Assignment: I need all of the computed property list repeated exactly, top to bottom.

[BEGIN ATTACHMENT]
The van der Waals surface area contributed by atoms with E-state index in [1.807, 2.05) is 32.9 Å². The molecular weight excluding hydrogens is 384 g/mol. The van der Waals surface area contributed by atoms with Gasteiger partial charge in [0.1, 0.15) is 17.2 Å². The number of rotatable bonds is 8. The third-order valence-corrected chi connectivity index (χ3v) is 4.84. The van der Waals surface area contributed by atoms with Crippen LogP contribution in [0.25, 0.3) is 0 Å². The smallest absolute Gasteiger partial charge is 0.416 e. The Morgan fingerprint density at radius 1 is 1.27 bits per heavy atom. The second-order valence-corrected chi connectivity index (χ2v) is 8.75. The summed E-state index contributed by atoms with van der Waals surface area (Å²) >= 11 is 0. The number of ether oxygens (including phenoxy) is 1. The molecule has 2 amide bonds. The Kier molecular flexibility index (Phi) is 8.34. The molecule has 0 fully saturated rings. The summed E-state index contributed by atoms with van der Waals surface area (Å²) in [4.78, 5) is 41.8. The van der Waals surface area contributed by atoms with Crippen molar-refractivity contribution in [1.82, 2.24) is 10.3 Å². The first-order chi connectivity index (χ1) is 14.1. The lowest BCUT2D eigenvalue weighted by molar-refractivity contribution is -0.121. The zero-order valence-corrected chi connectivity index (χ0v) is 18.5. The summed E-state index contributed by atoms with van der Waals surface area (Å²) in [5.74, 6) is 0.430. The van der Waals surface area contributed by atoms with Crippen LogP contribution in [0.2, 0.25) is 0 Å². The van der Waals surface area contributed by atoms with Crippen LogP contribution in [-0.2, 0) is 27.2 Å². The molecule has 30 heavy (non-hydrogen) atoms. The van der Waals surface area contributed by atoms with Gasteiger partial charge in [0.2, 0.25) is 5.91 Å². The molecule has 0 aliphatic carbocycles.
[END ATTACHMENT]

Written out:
The van der Waals surface area contributed by atoms with E-state index in [1.807, 2.05) is 32.9 Å². The molecular weight excluding hydrogens is 384 g/mol. The van der Waals surface area contributed by atoms with Gasteiger partial charge in [0.1, 0.15) is 17.2 Å². The number of rotatable bonds is 8. The third-order valence-corrected chi connectivity index (χ3v) is 4.84. The van der Waals surface area contributed by atoms with Crippen LogP contribution in [0.25, 0.3) is 0 Å². The smallest absolute Gasteiger partial charge is 0.416 e. The Morgan fingerprint density at radius 1 is 1.27 bits per heavy atom. The second-order valence-corrected chi connectivity index (χ2v) is 8.75. The summed E-state index contributed by atoms with van der Waals surface area (Å²) >= 11 is 0. The number of ether oxygens (including phenoxy) is 1. The molecule has 2 amide bonds. The Kier molecular flexibility index (Phi) is 8.34. The molecule has 0 fully saturated rings. The summed E-state index contributed by atoms with van der Waals surface area (Å²) in [4.78, 5) is 41.8. The van der Waals surface area contributed by atoms with Crippen molar-refractivity contribution in [1.82, 2.24) is 10.3 Å². The first-order chi connectivity index (χ1) is 14.1. The lowest BCUT2D eigenvalue weighted by molar-refractivity contribution is -0.121. The zero-order valence-corrected chi connectivity index (χ0v) is 18.5. The summed E-state index contributed by atoms with van der Waals surface area (Å²) in [5.74, 6) is 0.430. The van der Waals surface area contributed by atoms with Crippen LogP contribution in [0.2, 0.25) is 0 Å². The van der Waals surface area contributed by atoms with Crippen LogP contribution in [-0.2, 0) is 27.2 Å². The molecule has 30 heavy (non-hydrogen) atoms. The van der Waals surface area contributed by atoms with Gasteiger partial charge in [0.2, 0.25) is 5.91 Å². The molecule has 0 aliphatic carbocycles.